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Peter Tremayne

Smoke in the Wind

God arises and his enemies are scattered; those who hate him flee before him, driven away like smoke in the wind. .

Psalm 68

Chapter One

The girl looked as if she were merely resting among the bracken, lying with one arm thrown carelessly behind her head, the other extended at her side. Her pale, attractive features seemed relaxed; the eyes, with their dark lashes, were closed; the lips were partially opened showing fine, white teeth. Her dark hair formed a sharp contrast to the pallid texture of the skin.

It was only by the thin line of blood, which had trickled from the corner of her mouth before congealing, and the fact that her facial skin seemed discoloured, mottled with red fading into blue, that one could see she was not resting naturally. From that, together with her torn, bloodstained, dirty clothing, a discerning observer might realise that something was clearly wrong.

The youth stood before the body, gazing down at it without expression. He was thin, wiry, with ginger hair and a freckled face, but carrying a tan which seemed to indicate that he was used to being outside in most weathers. His lips were too red and full, making his features slightly ugly by the imbalance. His pale eyes were fixed on the body of the girl. He was dressed in a sleeveless sheepskin jacket, fastened by a leather belt. Thick homespun trousers and leather leggings gave him the appearance of a shepherd.

A deep, long sigh came from his parted lips; a soft whistling sound.

‘Ah, Mair, why? Why, Mair?’

The words came like a curious sob yet his expression did not alter.

He stayed there with fixed gaze for a few more moments until the sound of shouting came to his ears. He raised his head sharply, tilting it slightly to one side in a listening attitude, and his features changed. A wild, hunted expression came on his face. People were moving in his direction. Their cries came clearly to his ears, moving closer and closer through the surrounding trees. He could hear them beating through the gorse and bracken.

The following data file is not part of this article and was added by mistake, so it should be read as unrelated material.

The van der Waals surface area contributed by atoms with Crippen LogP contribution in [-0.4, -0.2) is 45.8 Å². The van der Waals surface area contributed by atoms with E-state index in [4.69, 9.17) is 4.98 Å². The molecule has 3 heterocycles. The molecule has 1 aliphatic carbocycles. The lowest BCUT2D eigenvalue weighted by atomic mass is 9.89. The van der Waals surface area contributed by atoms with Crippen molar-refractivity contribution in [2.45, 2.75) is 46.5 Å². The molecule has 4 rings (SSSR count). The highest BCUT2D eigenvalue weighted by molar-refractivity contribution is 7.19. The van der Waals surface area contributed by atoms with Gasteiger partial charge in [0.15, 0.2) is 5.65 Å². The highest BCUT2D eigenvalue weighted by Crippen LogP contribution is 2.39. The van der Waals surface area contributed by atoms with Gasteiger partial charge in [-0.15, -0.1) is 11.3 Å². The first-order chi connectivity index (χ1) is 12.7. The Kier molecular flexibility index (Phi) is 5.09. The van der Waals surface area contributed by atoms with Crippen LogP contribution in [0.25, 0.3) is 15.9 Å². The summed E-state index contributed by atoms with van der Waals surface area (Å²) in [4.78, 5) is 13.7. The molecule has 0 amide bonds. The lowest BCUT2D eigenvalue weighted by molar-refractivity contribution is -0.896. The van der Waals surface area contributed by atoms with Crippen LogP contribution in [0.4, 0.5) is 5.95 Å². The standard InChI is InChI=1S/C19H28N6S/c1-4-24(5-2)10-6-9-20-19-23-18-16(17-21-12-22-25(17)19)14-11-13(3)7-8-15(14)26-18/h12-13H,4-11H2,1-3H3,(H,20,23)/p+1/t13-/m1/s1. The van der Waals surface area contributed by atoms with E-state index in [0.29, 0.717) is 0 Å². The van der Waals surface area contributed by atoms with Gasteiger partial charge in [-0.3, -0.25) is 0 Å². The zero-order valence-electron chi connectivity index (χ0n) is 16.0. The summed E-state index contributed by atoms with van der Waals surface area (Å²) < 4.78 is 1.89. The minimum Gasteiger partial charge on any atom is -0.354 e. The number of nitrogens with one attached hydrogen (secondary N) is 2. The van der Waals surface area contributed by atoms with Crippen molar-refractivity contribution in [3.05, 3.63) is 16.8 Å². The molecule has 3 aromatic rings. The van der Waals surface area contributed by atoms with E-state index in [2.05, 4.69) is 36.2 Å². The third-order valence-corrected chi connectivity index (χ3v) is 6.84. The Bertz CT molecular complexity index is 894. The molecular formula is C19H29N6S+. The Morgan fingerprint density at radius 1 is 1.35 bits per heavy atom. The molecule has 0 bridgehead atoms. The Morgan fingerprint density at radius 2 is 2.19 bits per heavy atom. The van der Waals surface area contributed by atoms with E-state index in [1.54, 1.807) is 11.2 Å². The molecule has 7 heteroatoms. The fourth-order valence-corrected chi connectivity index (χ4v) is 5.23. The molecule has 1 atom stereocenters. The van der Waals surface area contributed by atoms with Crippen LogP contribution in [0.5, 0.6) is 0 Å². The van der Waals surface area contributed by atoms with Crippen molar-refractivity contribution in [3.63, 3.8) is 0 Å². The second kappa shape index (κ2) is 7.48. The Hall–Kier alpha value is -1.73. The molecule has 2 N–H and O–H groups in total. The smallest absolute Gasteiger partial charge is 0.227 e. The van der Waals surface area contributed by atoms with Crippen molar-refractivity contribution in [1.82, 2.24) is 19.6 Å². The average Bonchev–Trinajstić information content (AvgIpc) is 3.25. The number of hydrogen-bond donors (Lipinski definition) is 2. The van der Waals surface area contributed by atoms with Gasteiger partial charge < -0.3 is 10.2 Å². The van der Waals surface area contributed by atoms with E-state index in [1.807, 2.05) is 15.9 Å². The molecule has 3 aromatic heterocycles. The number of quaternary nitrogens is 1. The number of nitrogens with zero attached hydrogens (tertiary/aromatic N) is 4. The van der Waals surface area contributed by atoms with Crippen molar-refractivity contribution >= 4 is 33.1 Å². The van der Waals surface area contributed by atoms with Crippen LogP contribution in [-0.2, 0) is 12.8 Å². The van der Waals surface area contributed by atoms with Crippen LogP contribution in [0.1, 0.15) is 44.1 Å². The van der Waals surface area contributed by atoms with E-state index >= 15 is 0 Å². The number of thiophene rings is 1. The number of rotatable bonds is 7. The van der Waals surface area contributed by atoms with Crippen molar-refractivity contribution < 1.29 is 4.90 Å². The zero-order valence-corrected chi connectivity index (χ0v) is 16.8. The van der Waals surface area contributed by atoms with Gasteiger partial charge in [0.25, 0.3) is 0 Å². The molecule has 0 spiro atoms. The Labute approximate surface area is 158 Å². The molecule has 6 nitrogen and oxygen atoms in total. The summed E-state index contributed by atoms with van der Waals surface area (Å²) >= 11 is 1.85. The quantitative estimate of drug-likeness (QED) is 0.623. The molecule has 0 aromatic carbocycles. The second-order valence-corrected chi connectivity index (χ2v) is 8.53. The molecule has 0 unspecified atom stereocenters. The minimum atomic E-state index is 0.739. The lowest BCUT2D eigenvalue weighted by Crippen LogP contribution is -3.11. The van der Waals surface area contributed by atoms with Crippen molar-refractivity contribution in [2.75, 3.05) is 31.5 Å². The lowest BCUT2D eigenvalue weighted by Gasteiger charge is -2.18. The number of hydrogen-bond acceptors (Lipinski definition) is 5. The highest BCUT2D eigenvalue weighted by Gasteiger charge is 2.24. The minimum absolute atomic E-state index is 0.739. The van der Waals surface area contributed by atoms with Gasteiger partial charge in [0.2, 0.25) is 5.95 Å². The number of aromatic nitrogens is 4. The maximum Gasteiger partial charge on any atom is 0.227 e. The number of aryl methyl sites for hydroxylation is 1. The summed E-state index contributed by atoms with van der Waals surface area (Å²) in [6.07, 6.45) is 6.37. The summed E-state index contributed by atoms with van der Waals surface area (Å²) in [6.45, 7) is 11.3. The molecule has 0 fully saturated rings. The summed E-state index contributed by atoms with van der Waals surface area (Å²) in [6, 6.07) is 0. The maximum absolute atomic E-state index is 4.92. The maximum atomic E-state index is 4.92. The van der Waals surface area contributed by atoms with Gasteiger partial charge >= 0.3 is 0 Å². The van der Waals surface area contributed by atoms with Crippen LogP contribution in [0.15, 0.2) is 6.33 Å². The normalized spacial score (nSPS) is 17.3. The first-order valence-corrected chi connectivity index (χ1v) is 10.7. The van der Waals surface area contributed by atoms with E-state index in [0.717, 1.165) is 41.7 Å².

The youth glanced once more at the body of the girl and then turned quickly away from the approaching sounds.

He had gone barely ten or twenty metres when a blow across the shoulders felled him to the ground. The momentum of the blow caused him to pitch forward. He dropped on his hands and knees, gasping for breath.

A burly man had emerged from concealment behind a tree, still holding the thick wood cudgel in his hand. He was dark, thickset and full-bearded. He stood, feet apart, above the youth, the cudgel in his hands, ready and threatening.

‘On your feet, Idwal,’ the man growled. ‘Or I shall strike you while you are still on your knees.’

The boy looked up, still smarting from the pain of the blow. ‘What do you want with me, lord Gwnda?’ he wailed. ‘I have done you no harm.’

The dark-haired man frowned angrily. ‘Don’t play games with me, boy!’

He gestured back along the path, towards the body of the girl. As he did so a group of men came bursting through the trees onto the forest path behind them. Some of them saw the body of the girl and howls of rage erupted from them.

‘Here!’ yelled the dark-haired man, his eyes not leaving the youth, his cudgel still ready. ‘Here, boys! I have him. I have the murderer.’

The newcomers, voices raised with fresh anger and violence, came running towards the kneeling youth who now started to sob as he saw his death in their expressions.

‘I swear, by the Holy Virgin I swear I did not-’

A sharp kick from one of the leading men landed on the side of the boy’s head. It sent him sprawling and, mercifully, into unconsciousness because several others among the new arrivals started to kick viciously at his body.